“Some of them had sex with me twice, some of them had sex with me three times. They’re beating me up. They make me do those things over and over. The man with the big gun, he put the gun inside of me. They have sex with me in the front, in my anus. I said please, I don’t do that kind of stuff.”

Her twelve-year old son was interned in a room down the hall. She pleaded for his life.

The men took turns beating the boy and beating and sexually accosting his mother. They punched, kicked, etc., but also applied household items—such as bottles, soap, a broom, dinnerware and lightbulbs—to the undertaking, which endured for three hours.

Finally, the son was reunited with his mother, so that the young men could watch her perform oral sex on him. Before consummating the act, she told him: “It doesn’t matter, to save your life child, to do it. I know you love me, and I love you too.”

The attackers attempted a clean-up of the evidence, by way of chemical burn. In the bathtub, the mother and son were doused with hydrogen peroxide, ammonia, alcohol and nail polish remover. The boy lost his sight when the solutions were decanted into his eyes.

As the pair lay naked in the tub, the men resolved to set them aflame, but they were unable to locate a lighter. The men withdrew, threatening to kill the pair if they moved.

The mother screamed for help. Neighbors took no action: “Nobody came for us, nobody even called the police for us. People in the next apartment, if they are talking, I can hear everything they say.”

They cowered where they were for thirty minutes.

One of the young men came back—to rape the mother again. In an effort to misdirect the investigation, he identified several rival gang-members—writing their names on a scrap of paper—and directed the victims to their whereabouts.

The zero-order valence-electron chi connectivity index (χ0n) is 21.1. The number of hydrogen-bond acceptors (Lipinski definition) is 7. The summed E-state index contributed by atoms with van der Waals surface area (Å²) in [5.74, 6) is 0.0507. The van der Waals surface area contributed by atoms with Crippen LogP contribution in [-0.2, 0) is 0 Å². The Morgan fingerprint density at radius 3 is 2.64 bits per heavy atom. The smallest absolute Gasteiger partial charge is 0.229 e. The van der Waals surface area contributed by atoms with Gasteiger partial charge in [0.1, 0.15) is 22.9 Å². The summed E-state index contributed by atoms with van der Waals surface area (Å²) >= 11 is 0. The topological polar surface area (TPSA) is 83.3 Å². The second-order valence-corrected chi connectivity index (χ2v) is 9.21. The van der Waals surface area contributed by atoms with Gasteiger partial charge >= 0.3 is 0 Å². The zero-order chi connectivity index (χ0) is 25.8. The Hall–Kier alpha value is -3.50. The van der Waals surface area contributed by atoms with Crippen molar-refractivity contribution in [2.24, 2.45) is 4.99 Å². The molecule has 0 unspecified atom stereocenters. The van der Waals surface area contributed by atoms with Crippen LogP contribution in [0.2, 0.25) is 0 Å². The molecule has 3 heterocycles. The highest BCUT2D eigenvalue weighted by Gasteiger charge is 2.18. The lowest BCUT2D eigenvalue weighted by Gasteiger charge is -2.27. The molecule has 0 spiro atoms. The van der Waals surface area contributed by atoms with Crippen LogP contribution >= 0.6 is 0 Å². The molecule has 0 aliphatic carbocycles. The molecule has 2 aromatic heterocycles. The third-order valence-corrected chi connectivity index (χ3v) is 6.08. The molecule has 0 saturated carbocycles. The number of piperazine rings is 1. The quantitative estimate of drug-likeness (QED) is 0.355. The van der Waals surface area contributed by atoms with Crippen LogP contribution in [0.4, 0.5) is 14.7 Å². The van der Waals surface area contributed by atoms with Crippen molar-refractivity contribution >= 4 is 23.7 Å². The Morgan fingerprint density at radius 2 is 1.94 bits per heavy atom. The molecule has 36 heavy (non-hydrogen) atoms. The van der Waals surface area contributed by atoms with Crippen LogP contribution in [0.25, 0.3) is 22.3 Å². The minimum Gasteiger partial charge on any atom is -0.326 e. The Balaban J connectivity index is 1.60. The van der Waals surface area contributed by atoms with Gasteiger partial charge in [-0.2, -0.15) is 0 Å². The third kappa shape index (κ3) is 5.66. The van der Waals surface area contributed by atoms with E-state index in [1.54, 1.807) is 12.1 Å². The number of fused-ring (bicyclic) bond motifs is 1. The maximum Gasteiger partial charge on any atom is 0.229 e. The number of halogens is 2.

He added a Sony Playstation 2 to his haul—jewelry, cash, dvds and electronics on the order of a several hundred dollars were stolen—and departed for a second time.

The mather and son remained in the bathroom, wailing, for three more hours. When they fled the scene, neighbors did not respond to pleas for help. Since the truck had been stolen, they walked to the nearest medical facility, the Good Samaritan Medical Center, one mile away.

Four weeks later, the mother talked to reporters while her son—who had largely regained his sight—remained behind a closed door, crying audibly.

“He’s so angry, he said we never should have moved to Dunbar Village.”

The mother’s boyfriend would speak to newspaper reporters: “The boy, he’s still grieving. He cannot accept that he had sex with his mama. Nobody can talk to him. He feels like nobody loves him. I don’t think there’s no way that little boy is ever going to forget that.”
 The man, 36, said that he, the woman and her son were still afraid of reprisals from the gang, and that the boy was having trouble returning to school (seventh grade). “He’s afraid to be by himself. He’s going to go to school, but he’s just not happy.”

“He wanted his mama to go to school with him.”